Not enough bones for you…
To make a character move in a cartoon, it must have a so-called “skeleton” made up of “bones”. Basically, these are similar to the real bones that make up all humans and animals. Also, inside the character models there are points where the bones come in touch with each other. Sort of joints and hinges.
A character may require between 30 and 120 bones, depending on how difficult the character is. Actually, the more bones, the more natural the character’s behavior is. Just like in real life 🙂
Everything combined – the bones and additional elements – is called a rig; the process of building the skeleton and the control elements is called rigging; and the specialist who can do it all is called a rigger. If you’ve ever been to a puppet theater, you’ll know exactly what we’re talking about: the puppeteer rigger pulls the strings and the puppet characters move.
This is followed by the very time-consuming stage of “binding” the model to the skeleton. It is needed so that the animators could continue to do their work in peace, not worrying about the possibility that, for example, at the bend of the hand, the skin is not folded properly.
This is a very painstaking job, too, and if the model has a lot of wrinkles and folds, it can take a long time. Usually until the director says, “Enough!” After all the preparations, our character is ready to be animated.
Allright, we’ve got the cart done. And we’re done with modeling, texturing, rig and skin for the Gypsy. Now it’s time to try it all out, which means we’ll be animating!
You’ve probably noticed the expressiveness of characters in cartoons made in Western Europe. It’s not just the appearance of the character that makes the difference. At least half of the overall impression depends on the animation.
The first tests were to reproduce the motion and the scene of the Gypsy dragging his cart. In order to understand how our character should move, we decided to first film people doing these movements.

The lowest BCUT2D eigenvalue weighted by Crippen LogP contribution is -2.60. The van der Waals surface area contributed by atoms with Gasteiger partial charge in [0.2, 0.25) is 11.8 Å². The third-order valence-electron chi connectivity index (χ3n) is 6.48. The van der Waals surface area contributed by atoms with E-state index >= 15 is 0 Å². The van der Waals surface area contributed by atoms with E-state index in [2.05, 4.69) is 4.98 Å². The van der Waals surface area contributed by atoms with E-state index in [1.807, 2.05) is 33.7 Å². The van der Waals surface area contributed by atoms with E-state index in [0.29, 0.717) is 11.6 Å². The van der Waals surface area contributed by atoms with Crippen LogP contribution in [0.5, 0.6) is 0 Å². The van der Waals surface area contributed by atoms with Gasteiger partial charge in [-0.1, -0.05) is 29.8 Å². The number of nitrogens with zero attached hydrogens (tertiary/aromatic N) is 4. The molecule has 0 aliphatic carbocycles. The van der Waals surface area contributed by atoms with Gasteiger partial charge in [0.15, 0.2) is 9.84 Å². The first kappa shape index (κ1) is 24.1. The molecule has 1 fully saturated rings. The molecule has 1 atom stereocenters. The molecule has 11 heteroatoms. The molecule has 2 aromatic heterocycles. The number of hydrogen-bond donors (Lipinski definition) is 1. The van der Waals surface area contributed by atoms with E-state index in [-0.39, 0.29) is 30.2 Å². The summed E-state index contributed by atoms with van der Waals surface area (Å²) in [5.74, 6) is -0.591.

Next, the animator had to transfer the actions of the man to our Gypsy. This is done in the following way: with the help of control elements, which include the character’s rig, our character is placed in key positions, and the computer calculates intermediate poses, or rather coordinates of points in the space between the initial and final keys (key poses).
For instance, in order for Gojo to raise his hand, it is not necessary to set the keys in each frame; it is sufficient to specify only the start and end points of the animation. This property of computer animation greatly simplifies the work in comparison to the classic, i.e., drawn animation.
We’re done with the first animation: the Gypsy started to move, but something about his movements looked artificial and lifeless. He looked more like a puppet than a cartoon character. After analyzing the situation, we realized that it happened by our mistake. We had tried to transfer the actions of a real person to a cartoon character, and it turned out that we shouldn’t have done that. We had to develop the character animation on paper by drawing the phases of motion, thus making the character more cartoon-like.
When the phasing (i.e., drawing the intermediate frames between the main character poses) was done and passed on to the animator, the animator adjusted the character to the phases drawn by the artist, using the control elements of the rig. Work results were noticeably different.
Actually, the general principles of computer animation are practically the same as classical animation. They can easily bring character movements to life, making them more natural and, accordingly, more attractive and sympathetic.
Compression and stretching are among these principles. Any animate or inanimate object stretches or compresses as it moves, such as a ball when it flies and collides with an obstacle. The main condition of this principle is the preservation of the volume of the object, i.e., if there is compression, it must be compensated by stretching.
Another important principle is preparation or anticipation. Every action is preceded by an anticipatory action, e.g., a person must first swing before throwing or crouch before jumping. This principle is used everywhere, for example, before turning the head, the character must first look in the direction of the turn, etc.
In almost all cases, secondary movements should be added to the main animation, such as blinking, raising and lowering the ribcage to show the character’s breathing. A dangling lantern or teapot on a cart adds liveliness and naturalness to the animation.
The list of animation principles described above is far from complete. In our next blog posts we will try to supplement it and tell you more about computer animation.
Next, we’ll be adding tissue and rendering.